Parsley is rich in folate, a B vitamin that protects your heart and may reduce your risk of heart disease.
7. Parsley Extract Has Antibacterial Properties
Parsley may have antibacterial benefits when used as an extract.
The extract may also prevent the growth of bacteria in food. Another test-tube study found it prevented the growth of potentially harmful bacteria, such as Listeria and Salmonella — both known to cause food poisoning (39, 40, 41).
Though the extract shows antibacterial potential in test-tube studies, these benefits have not yet been studied in humans.
Parsley extract has been shown to have antibacterial properties in test-tube studies. Still, more research is needed.
8. Easy to Add to Your Diet
Parsley is an extremely versatile and inexpensive flavoring option.
You can use the dried version as an ingredient in various recipes. It can enhance the flavor of soups, stews and tomato sauces. Additionally, it's often combined with other herbs in Italian-inspired recipes.
Fresh parsley is also a great addition to homemade salad dressings, marinades, and seafood recipes. Many people use fresh sprigs in recipes that don't require cooking or add the herb at the end of the cooking period.
Here are a few more ways to add parsley to your diet:
- Stir fresh leaves into a homemade chimichurri sauce.
- Mix finely chopped leaves into your salad dressings.
- Sprinkle fresh or dried leaves on top of a salmon dish.
- Finely chop the stems and add to a potato salad for an extra crunch.
- Simmer dried flakes in a homemade tomato sauce.
Interestingly, the herb may act as a natural breath freshener, so you can also chew on a sprig while cooking to freshen up your breath (42).
To extend the life of fresh parsley, wrap the bunch in a damp paper towel and store it in a closed container in the refrigerator.
Parsley can be used as a dried spice or fresh herb. Dried flakes are usually added to hot dishes like soup and pasta, while the fresh herb is a great addition to salads and dressings.
The Bottom Line
Parsley is a versatile herb that provides a concentrated source of nutrients. It's particularly rich in vitamins A, C and K.
The vitamins and beneficial plant compounds in parsley may improve bone health, protect against chronic diseases and provide antioxidant benefits.
You can incorporate dried or fresh leaves easily into your diet by adding them to soups, salads, marinades and sauces.
Reposted with permission from our media associate Healthline.
- 20 Easy Ways to Reduce Your Food Waste - EcoWatch ›
- The 19 Best Foods to Improve Digestion - EcoWatch ›
- The 18 Best Healthy Foods to Buy in Bulk (And the Worst) - EcoWatch ›
EcoWatch Daily Newsletter
A herdsman in the Chinese autonomous region of Inner Mongolia was diagnosed with the bubonic plague Sunday, The New York Times reported.
- Plagues Follow Bad Leadership in Ancient Greek Tales - EcoWatch ›
- Black Death Is Back! Two Cases of Plague Confirmed in China ... ›
By Matt Kasson, Brian Lovett and Carolee Bull
Home gardening is having a boom year across the U.S. Whether they're growing their own food in response to pandemic shortages or just looking for a diversion, numerous aspiring gardeners have constructed their first raised beds, and seeds are flying off suppliers' shelves. Now that gardens are largely planted, much of the work for the next several months revolves around keeping them healthy.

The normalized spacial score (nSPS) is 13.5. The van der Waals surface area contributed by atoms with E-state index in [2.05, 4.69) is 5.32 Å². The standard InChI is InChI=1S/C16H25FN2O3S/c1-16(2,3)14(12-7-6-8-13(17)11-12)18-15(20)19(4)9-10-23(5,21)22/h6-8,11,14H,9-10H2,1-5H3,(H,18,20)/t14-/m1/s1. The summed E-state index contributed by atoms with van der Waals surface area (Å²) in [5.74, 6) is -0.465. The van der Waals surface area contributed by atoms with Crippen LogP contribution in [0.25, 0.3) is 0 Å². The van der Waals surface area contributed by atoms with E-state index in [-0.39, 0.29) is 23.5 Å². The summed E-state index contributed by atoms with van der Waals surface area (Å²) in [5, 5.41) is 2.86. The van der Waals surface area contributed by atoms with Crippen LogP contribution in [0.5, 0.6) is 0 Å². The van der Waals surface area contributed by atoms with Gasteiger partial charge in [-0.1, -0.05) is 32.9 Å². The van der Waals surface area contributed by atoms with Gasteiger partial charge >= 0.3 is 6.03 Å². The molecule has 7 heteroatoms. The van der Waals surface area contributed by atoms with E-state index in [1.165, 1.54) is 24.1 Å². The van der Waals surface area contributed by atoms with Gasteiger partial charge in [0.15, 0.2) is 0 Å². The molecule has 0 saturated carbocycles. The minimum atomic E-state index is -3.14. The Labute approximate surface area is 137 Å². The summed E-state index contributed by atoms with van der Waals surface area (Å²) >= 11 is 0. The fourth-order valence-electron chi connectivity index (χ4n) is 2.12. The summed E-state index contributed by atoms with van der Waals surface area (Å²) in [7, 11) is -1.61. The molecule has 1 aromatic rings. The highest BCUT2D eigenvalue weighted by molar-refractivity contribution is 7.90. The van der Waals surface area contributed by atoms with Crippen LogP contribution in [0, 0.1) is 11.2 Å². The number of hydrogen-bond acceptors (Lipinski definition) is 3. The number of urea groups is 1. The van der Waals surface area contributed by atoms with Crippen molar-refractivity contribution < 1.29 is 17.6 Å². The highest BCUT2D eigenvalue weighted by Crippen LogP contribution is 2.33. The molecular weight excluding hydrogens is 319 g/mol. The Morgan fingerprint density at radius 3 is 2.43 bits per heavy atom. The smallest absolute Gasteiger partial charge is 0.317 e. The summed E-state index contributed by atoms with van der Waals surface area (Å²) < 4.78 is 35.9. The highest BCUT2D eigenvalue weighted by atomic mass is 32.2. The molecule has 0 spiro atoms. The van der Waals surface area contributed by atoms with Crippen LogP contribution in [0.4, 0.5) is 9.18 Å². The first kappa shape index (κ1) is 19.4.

Start With Prevention<p>Just as preventive steps like maintaining a balanced diet help keep humans healthy, home growers can take many actions to help their gardens thrive.</p><p>One key step is assessing soil fertility – the ability of soil to sustain plant growth – which can vary widely depending on your location and soil type. Low soil fertility limits food production and predisposes plants to disease and pests. University extension <a href="https://soiltesting.wvu.edu/" target="_blank">soil testing labs</a> can help evaluate the quality of garden soil and identify nutrient deficiencies and acidic soils, often at no charge.</p>
Using weed barrier landscape cloth for planting rows and mulching between rows is an effective way to suppress weeds. Matt Kasson, CC BY-ND
Diagnosing Problems<p>Common plant pathogens include <a href="https://www.apsnet.org/edcenter/disandpath/viral/introduction/Pages/PlantViruses.aspx" target="_blank">viruses</a>, <a href="https://www.apsnet.org/edcenter/disandpath/prokaryote/intro/Pages/Bacteria.aspx" target="_blank">bacteria</a>, <a href="https://www.apsnet.org/edcenter/disandpath/nematode/intro/Pages/IntroNematodes.aspx" target="_blank">nematodes</a>, <a href="https://www.apsnet.org/edcenter/disandpath/oomycete/introduction/Pages/IntroOomycetes.aspx#:%7E:text=The%20oomycetes%2C%20also%20known%20as,foliar%20blights%20and%20downy%20mildews." target="_blank">oomycetes</a> and <a href="https://www.apsnet.org/edcenter/disandpath/fungalasco/intro/Pages/IntroFungi.aspx" target="_blank">fungi</a>. All of these microorganisms, especially at an early stage of infection, are too small to see. But when they proliferate, they cause changes in plants that we can recognize.</p><p>Unlike insects, which move around on six legs or on wings through the air, pathogens can move unseen and unchecked from leaf to leaf on the wind, through the soil or in droplets of water. Some microbes have even formed intimate relationships with insects and use them as vehicles to move from plant to plant, which makes these pathogens even more challenging to manage. Unfortunately, by the time some pathogens make their presence known, the damage is already done.</p><p>We recently conducted a <a href="https://twitter.com/kasson_wvu/status/1265989041725624323" target="_blank">Twitter poll</a> of gardeners nationwide to find out which culprits plagued their gardens. People named <a href="https://ento.psu.edu/extension/factsheets/aphids" target="_blank">aphids</a>, <a href="https://ento.psu.edu/extension/factsheets/squash-vine-borer" target="_blank">squash vine borers</a>, <a href="https://ento.psu.edu/extension/factsheets/squash-bug" target="_blank">squash bugs</a> and <a href="https://ento.psu.edu/extension/factsheets/flea-beetle" target="_blank">flea beetles</a> as the most problematic insect pests. Their most troublesome pathogens included <a href="https://extension.wvu.edu/lawn-gardening-pests/plant-disease/fruit-vegetable-diseases/powdery-mildew" target="_blank">powdery mildew</a>, <a href="https://plantpath.ifas.ufl.edu/rsol/Trainingmodules/BWTomato_Module.html" target="_blank">tomato bacterial wilt</a> and <a href="https://extension.wvu.edu/lawn-gardening-pests/plant-disease/fruit-vegetable-diseases/downy-mildew" target="_blank">cucurbit downy mildew</a>.</p><p>To manage such perennial challenges, the first step is to spend time closely looking at your plants. Do you notice any insects consistently hanging around, or molds colonizing leaves or other plant parts? How about symptoms such as blight, stunting, or leaves that are yellowing, browning or wilting?</p>